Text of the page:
If successful, ASN1_item_d2i(), ASN1_item_d2i_bio(), ASN1_item_d2i_fp(), and d2i_ASN1_TYPE() return a pointer to the decoded ASN.1 value. In addition, if val_out is not NULL, the pointer is also written to *val_out. If an error occurs, NULL is returned. ASN1_item_i2d() and i2d_ASN1_TYPE() return the number of bytes written or a negative value if an error occurs. ASN1_item_i2d_bio() and ASN1_item_i2d_fp() return 1 for success or 0 for failure. ASN1_item_dup() returns the new ASN1_VALUE object or NULL if an error occurs.


Many type-specific wrapper functions exist. Using those wrappers is rec- ommended in application code because it restores part of the type safety that the low-level interfaces using ASN1_VALUE lack. For example, to allocate a buffer and write the DER encoding of an X509 object into it: X509 *x; unsigned char *buf; int len; buf = NULL; len = i2d_X509(x, &buf); if (len < 0) /* error */ Attempt to decode a buffer: X509 *x; unsigned char *buf, *p; int len; /* Set up buf and len to point to the input buffer. */ p = buf; x = d2i_X509(NULL, &p, len); if (x == NULL) /* error */ Equivalent technique: X509 *x; unsigned char *buf, *p; int len; /* Set up buf and len to point to the input buffer. */ p = buf; x = NULL; if (d2i_X509(&x, &p, len) == NULL) /* error */


ASN1_item_new(3), ASN1_TYPE_new(3)


d2i_ASN1_TYPE() and i2d_ASN1_TYPE() first appeared in SSLeay 0.5.1 and have been available since OpenBSD 2.4. ASN1_item_d2i(), ASN1_item_d2i_bio(), ASN1_item_d2i_fp(), ASN1_item_i2d(), ASN1_item_i2d_bio(), ASN1_item_i2d_fp(), and ASN1_item_dup() first appeared in OpenSSL 0.9.7 and have been available since OpenBSD 3.2. ASN1_item_print() first appeared in OpenSSL 1.0.0 and has been available since OpenBSD 4.9.


If the type described by it fails to match the true type of val_in or *val_out, buffer overflows and segmentation faults are likely to occur. For more details about why the type ASN1_VALUE constitutes dangerous user interface design, see ASN1_item_new(3). The encoded data is in binary form and may contain embedded NUL bytes. Functions such as strlen(3) will not return the correct length of the encoded data. While the way that *der_in and *der_out are incremented after the opera- tion supports the typical usage patterns of reading or writing one object after another, this behaviour can trap the unwary. Using a temporary pointer into the buffer is mandatory. A common mistake is to attempt to use a buffer directly as follows: X509 *x; unsigned char *buf; int len; len = i2d_X509(x, NULL); buf = malloc(len); i2d_X509(x, &buf); /* do something with buf[] */ free(buf); This code will result in buf apparently containing garbage because it was incremented during i2d_X509() to point after the data just written. Also buf will no longer contain the pointer allocated by malloc(3) and the subsequent call to free(3) is likely to crash. Another trap to avoid is misuse of the val_out argument: X509 *x; if (d2i_X509(&x, &p, len) == NULL) /* error */ This will probably crash somewhere in d2i_X509() because x is uninitial- ized and an attempt will be made to interpret its invalid content as an X509 object, typically causing a segmentation violation. If x is set to NULL first, then this will not happen.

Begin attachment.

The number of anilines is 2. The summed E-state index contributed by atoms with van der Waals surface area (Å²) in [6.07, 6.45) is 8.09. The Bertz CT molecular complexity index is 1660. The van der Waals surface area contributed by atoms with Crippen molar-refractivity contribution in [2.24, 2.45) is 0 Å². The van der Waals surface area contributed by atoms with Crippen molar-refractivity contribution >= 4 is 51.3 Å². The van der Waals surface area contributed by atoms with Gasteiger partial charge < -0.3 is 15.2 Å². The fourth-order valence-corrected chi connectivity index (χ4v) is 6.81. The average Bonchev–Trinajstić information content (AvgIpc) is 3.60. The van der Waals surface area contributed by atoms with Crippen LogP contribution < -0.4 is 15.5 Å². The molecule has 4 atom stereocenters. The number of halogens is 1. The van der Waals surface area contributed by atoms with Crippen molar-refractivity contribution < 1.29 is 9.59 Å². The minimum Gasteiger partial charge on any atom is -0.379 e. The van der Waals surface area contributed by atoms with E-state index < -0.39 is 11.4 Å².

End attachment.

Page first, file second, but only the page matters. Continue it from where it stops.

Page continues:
If the ``reuse'' capability is used, a valid object is passed in via *val_out, and an error occurs, then the object is not freed and may be left in an invalid or inconsistent state. In some versions of OpenSSL, the ``reuse'' behaviour is broken such that some parts of the reused object may persist if they are not present in the new one. In many versions of OpenSSL, ASN1_item_i2d() will not return an error if mandatory fields are not initialized due to a programming error. In that case, the encoded structure may contain invalid data and some fields may be missing entirely, such that trying to parse it with ASN1_item_d2i() may fail. Any function which encodes an object may return a stale encoding if the object has been modified after deserialization or previous serialization. This is because some objects cache the encoding for efficiency reasons. DragonFly 5.5 March 27, 2018 DragonFly 5.5